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My solution was a bit cheaper but probably just as effective. I turned up a couple of S/H Snap-On "crows-foot" spanners on e-bay in the US - and pushed the ratchet, extension bars and UJ from a knackered old 3/8ths socket set back into service. I now have one HELL of a tap spanner!
I think I paid about $13 for each including postage - which is a bargain really as Snap-On stuff fetches silly prices over here, even when used.

http://www.screwfix.com/p/armeg-jaw-dropper-plumbing-wrench/99190?cm_mmc=GoogleBase-_-Datafeed-_-Tools-_-Armeg%20Jaw%20Dropper%20Plumbing%20Wrench
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wrote:

I thought that USAnians used "wrenches" rather than "spanners" ;-)
--
Frank Erskine

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My sincerest thanks to all who contributed to this thread and the advice.
T'was a wonderful experience.
Kindest regards,
Jim
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On 05/06/2011 15:06, the_constructor wrote:

(Amazon.com product link shortened)07187765&sr=8-2
(Amazon.com product link shortened)07187816&sr=8-7
(Amazon.com product link shortened)07188169&sr=1-7
(Amazon.com product link shortened)07188342&sr=1-25
I use one of these and have yet to run into a problem:
http://www.wickes.co.uk/taptool-universal-spanner/invt/420064 /
Colin Bignell
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I have one too, and I've found very little that they actually fit!
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On 05/06/2011 20:34, Farmer Giles wrote:

It works well enough on taps and is cheap enough to replace when I forget where I put it between plumbing jobs.
Colin Bignell
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Fair enough, but I have honestly found it next to useless. It must be me!
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On 06/06/2011 08:56, Farmer Giles wrote:

No. I found mine useless as well.
--
Dave - The Medway Handyman www.medwayhandyman.co.uk

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On 05/06/2011 15:06, the_constructor wrote:

You may be able to use a regular open ended spanner but used incorrectly i.e. just off vertical (as the pipe/tap is in the way) If you need more leverage (which you have now lost due to using spanner in wrong plane) just fix an adjustable on to the spanner shaft/handle..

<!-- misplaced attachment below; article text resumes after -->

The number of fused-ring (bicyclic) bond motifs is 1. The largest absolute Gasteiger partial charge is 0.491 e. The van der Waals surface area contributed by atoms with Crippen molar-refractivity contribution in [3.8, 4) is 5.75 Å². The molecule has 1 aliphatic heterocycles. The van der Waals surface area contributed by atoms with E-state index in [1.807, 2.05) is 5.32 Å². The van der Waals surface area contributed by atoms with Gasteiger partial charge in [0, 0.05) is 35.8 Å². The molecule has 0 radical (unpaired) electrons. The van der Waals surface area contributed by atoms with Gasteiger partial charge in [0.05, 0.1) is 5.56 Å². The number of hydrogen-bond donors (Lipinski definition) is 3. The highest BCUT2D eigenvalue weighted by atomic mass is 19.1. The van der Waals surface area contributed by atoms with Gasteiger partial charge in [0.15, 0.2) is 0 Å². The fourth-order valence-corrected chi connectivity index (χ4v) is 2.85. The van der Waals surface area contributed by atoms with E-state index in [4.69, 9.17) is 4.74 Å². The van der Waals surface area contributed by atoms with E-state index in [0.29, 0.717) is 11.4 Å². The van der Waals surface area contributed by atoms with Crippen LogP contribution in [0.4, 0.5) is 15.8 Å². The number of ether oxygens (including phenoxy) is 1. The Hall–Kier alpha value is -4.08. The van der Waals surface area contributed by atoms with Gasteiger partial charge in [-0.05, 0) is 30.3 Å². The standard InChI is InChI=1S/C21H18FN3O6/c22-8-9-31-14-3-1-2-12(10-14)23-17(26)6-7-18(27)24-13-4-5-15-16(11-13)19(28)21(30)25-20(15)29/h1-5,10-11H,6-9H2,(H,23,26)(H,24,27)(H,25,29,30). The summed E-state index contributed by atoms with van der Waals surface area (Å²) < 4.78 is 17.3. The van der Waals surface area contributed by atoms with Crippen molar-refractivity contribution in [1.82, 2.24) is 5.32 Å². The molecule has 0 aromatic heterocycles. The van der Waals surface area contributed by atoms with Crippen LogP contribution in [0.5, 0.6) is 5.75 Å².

You may only get a fraction of a turn but reverse the spanner(s) and take another tweak. Finger-loose/tight is just a tweak away..
Sometime plain old gas pliers will get the job done too.
or tighten from the top... i.e. restrict nut movement and twist tap to tighten then adjust.
8O
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Roger Mills wrote:

Indeed, and I use the service valves (or other appropiate compression joint) as the mechanical disconnection point as well. To access the tap stems I undo the service valves and lift off the sink.
I've just replaced the sink cabinet in the shop kitchen today and being able to disconnect the pipework just under the bowl instead of 12 inches above the back of the bowl made it a piece of cake.
JGH
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wrote:

You can buy tap spanner exactly for this purpose. the spanner bit is perpendicular to a long shaft so yo ucan rech right up into the basin and grip the nut. Search for "tap spanner" on ebay and you'll find many types. With these you can tighten the nut while the tap is still connected to the pipe.
Robert
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We were somewhere around Barstow, on the edge of the desert, when the
saying something like:

No, you just shut off the valve at the bottom of the hot cylinder that's on the feed pipe. If, of course, it isn't seized or broken.
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On 12/06/2011 02:05, Grimly Curmudgeon wrote:

Which if its a gate valve - is probably seized or broken - poxy things.
--
Dave - The Medway Handyman www.medwayhandyman.co.uk